The original mine office and workshop exhibits displays of the Burra copper mining area, 1845-1877.
This site is on land originally purchased in 1846 by speculators from Aberdeen, Scotland and named the Bon Accord Mine.
Mining operations were abandoned in 1849, but recommenced in 1858 when mine offices, blacksmith’s forge, carpenter’s shop and manager’s residence were erected. An engine house containing a second-hand 50-inch Cornish pumping engine from the Burra Mine, was also erected but was demolished in 1887.No economic ore body was discovered and mining ceased in 1862.In 1908, pumping equipment was erected on the main shaft and supplied Burra’s water until 1966 when replaced by the Morgan-Whyalla pipeline.
The Bon Accord Mining Museum is located on the site of Bon Accord Mine, and incorporates the original mine office and workshop. The Museum displays mining relics, ore samples, the office pay table from the Monster (Burra Burra) Mine, plus information, photographs and memorabilia of the Burra copper mining area, 1845-1877. There are models of a horsewhim, and of Monster Mine and the above ground structures which existed there in 1858. The Blacksmith Shop is fully operational, with a forge of typical Cornish design and original elephant hide bellows. Housed in the pump shed is a shaft of the Bon Accord mine. Outside are a horsewhim core, a waterwheel hub and other pieces of mining equipment. More exhibits include three early fire engines, horse drawn vehicles including the Eastern Mail Buggy.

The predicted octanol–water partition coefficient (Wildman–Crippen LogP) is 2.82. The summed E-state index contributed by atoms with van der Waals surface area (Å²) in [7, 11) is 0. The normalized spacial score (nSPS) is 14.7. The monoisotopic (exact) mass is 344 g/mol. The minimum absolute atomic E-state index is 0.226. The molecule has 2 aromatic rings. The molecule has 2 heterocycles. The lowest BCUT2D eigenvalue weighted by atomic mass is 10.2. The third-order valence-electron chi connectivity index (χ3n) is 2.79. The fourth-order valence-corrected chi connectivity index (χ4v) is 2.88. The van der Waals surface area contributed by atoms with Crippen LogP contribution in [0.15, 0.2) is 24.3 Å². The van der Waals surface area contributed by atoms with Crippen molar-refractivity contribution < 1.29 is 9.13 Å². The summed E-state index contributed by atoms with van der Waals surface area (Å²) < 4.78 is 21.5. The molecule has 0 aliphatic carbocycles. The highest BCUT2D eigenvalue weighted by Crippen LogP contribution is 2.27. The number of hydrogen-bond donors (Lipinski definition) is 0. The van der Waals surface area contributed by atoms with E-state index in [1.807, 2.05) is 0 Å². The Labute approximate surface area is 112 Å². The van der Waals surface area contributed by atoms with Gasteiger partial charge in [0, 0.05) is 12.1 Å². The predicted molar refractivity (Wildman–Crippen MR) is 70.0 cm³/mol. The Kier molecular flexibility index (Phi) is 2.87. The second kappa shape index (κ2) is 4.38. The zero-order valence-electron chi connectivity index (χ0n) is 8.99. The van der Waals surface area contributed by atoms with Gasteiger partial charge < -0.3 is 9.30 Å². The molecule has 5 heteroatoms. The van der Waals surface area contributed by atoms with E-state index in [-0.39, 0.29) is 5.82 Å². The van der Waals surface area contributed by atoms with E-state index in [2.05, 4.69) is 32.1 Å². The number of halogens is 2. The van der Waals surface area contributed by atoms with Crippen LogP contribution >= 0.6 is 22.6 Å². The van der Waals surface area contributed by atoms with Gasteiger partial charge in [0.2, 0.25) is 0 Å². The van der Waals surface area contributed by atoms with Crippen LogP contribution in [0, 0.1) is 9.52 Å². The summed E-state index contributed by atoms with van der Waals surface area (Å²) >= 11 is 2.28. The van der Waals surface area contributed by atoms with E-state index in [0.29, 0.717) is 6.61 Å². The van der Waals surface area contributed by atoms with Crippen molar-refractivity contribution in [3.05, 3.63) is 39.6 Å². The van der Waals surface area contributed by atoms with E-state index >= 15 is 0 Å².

In a newly established display, called the Ladies’ Room, there are 3 wedding dresses from the 1800s and a rare quilt made in 1829 which is featured Jenny Manning’s book Australia’s Quilts, it is a true scrap quilt in a variety of dress fabrics from early 19th century.
*Part of the Burra Passport obtained from the Burra Visitor Centre. The Burra Heritage Passport gives access to a number of locations on the Johnny Green’s Trail.The cost of the Burra Heritage Passport for National Trust members is $20.00.